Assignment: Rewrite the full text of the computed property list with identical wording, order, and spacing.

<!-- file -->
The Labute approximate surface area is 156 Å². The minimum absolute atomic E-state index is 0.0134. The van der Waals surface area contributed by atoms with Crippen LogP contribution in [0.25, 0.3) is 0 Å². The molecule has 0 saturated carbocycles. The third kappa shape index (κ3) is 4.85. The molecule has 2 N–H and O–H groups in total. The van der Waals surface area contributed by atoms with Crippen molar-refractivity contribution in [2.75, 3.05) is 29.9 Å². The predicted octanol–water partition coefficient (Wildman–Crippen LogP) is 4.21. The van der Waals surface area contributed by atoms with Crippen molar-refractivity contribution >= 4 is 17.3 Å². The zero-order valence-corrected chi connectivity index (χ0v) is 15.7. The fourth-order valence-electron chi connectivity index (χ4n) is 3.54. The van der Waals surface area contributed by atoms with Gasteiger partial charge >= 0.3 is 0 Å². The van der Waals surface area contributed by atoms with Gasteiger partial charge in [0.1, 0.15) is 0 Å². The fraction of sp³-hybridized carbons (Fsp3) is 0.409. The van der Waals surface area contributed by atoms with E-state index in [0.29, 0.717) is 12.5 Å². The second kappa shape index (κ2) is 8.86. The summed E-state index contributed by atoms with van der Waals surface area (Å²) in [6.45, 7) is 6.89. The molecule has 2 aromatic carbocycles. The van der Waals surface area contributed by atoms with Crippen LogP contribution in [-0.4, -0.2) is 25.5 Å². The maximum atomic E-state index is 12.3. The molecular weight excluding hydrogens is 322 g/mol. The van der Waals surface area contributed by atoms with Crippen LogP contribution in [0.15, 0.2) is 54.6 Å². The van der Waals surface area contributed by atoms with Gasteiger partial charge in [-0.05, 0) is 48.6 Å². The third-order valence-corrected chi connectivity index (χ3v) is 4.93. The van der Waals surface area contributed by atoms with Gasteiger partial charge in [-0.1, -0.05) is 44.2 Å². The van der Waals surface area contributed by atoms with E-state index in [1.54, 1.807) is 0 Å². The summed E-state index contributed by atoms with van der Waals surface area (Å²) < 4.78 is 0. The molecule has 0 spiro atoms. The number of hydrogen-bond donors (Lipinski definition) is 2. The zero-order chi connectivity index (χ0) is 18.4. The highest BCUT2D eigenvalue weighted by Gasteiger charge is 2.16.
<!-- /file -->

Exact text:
The Labute approximate surface area is 156 Å². The minimum absolute atomic E-state index is 0.0134. The van der Waals surface area contributed by atoms with Crippen LogP contribution in [0.25, 0.3) is 0 Å². The molecule has 0 saturated carbocycles. The third kappa shape index (κ3) is 4.85. The molecule has 2 N–H and O–H groups in total. The van der Waals surface area contributed by atoms with Crippen molar-refractivity contribution in [2.75, 3.05) is 29.9 Å². The predicted octanol–water partition coefficient (Wildman–Crippen LogP) is 4.21. The van der Waals surface area contributed by atoms with Crippen molar-refractivity contribution >= 4 is 17.3 Å². The zero-order valence-corrected chi connectivity index (χ0v) is 15.7. The fourth-order valence-electron chi connectivity index (χ4n) is 3.54. The van der Waals surface area contributed by atoms with Gasteiger partial charge >= 0.3 is 0 Å². The van der Waals surface area contributed by atoms with Gasteiger partial charge in [0.1, 0.15) is 0 Å². The fraction of sp³-hybridized carbons (Fsp3) is 0.409. The van der Waals surface area contributed by atoms with E-state index in [0.29, 0.717) is 12.5 Å². The second kappa shape index (κ2) is 8.86. The summed E-state index contributed by atoms with van der Waals surface area (Å²) in [6.45, 7) is 6.89. The molecule has 2 aromatic carbocycles. The van der Waals surface area contributed by atoms with Crippen LogP contribution in [-0.4, -0.2) is 25.5 Å². The maximum atomic E-state index is 12.3. The molecular weight excluding hydrogens is 322 g/mol. The van der Waals surface area contributed by atoms with Crippen LogP contribution in [0.15, 0.2) is 54.6 Å². The van der Waals surface area contributed by atoms with Gasteiger partial charge in [-0.05, 0) is 48.6 Å². The third-order valence-corrected chi connectivity index (χ3v) is 4.93. The van der Waals surface area contributed by atoms with Gasteiger partial charge in [-0.1, -0.05) is 44.2 Å². The van der Waals surface area contributed by atoms with E-state index in [1.54, 1.807) is 0 Å². The summed E-state index contributed by atoms with van der Waals surface area (Å²) < 4.78 is 0. The molecule has 0 spiro atoms. The number of hydrogen-bond donors (Lipinski definition) is 2. The zero-order chi connectivity index (χ0) is 18.4. The highest BCUT2D eigenvalue weighted by Gasteiger charge is 2.16.